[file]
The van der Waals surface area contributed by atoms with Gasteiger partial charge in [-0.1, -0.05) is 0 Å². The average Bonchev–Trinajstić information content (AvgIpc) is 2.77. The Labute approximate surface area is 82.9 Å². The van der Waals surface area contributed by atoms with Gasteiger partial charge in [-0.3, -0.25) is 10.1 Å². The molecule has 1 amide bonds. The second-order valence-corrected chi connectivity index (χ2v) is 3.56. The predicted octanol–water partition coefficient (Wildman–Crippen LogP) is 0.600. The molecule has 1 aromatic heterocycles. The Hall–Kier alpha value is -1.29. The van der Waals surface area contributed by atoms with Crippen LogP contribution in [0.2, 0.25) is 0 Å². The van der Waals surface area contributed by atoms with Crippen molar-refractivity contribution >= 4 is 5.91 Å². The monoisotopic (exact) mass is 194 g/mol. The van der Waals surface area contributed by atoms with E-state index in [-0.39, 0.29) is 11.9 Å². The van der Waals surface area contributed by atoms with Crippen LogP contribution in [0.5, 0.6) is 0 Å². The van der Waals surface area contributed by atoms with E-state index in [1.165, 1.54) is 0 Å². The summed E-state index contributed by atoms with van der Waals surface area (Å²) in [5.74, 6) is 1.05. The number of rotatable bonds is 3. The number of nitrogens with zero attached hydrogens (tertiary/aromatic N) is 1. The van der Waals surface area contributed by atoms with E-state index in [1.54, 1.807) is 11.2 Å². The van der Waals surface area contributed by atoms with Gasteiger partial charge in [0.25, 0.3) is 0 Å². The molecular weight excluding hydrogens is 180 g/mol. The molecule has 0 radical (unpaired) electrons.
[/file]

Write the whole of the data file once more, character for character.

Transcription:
The van der Waals surface area contributed by atoms with Gasteiger partial charge in [-0.1, -0.05) is 0 Å². The average Bonchev–Trinajstić information content (AvgIpc) is 2.77. The Labute approximate surface area is 82.9 Å². The van der Waals surface area contributed by atoms with Gasteiger partial charge in [-0.3, -0.25) is 10.1 Å². The molecule has 1 amide bonds. The second-order valence-corrected chi connectivity index (χ2v) is 3.56. The predicted octanol–water partition coefficient (Wildman–Crippen LogP) is 0.600. The molecule has 1 aromatic heterocycles. The Hall–Kier alpha value is -1.29. The van der Waals surface area contributed by atoms with Crippen LogP contribution in [0.2, 0.25) is 0 Å². The van der Waals surface area contributed by atoms with Crippen molar-refractivity contribution >= 4 is 5.91 Å². The monoisotopic (exact) mass is 194 g/mol. The van der Waals surface area contributed by atoms with E-state index in [-0.39, 0.29) is 11.9 Å². The van der Waals surface area contributed by atoms with Crippen LogP contribution in [0.5, 0.6) is 0 Å². The van der Waals surface area contributed by atoms with E-state index in [1.165, 1.54) is 0 Å². The summed E-state index contributed by atoms with van der Waals surface area (Å²) in [5.74, 6) is 1.05. The number of rotatable bonds is 3. The number of nitrogens with zero attached hydrogens (tertiary/aromatic N) is 1. The van der Waals surface area contributed by atoms with E-state index in [1.54, 1.807) is 11.2 Å². The van der Waals surface area contributed by atoms with Gasteiger partial charge in [0.25, 0.3) is 0 Å². The molecular weight excluding hydrogens is 180 g/mol. The molecule has 0 radical (unpaired) electrons.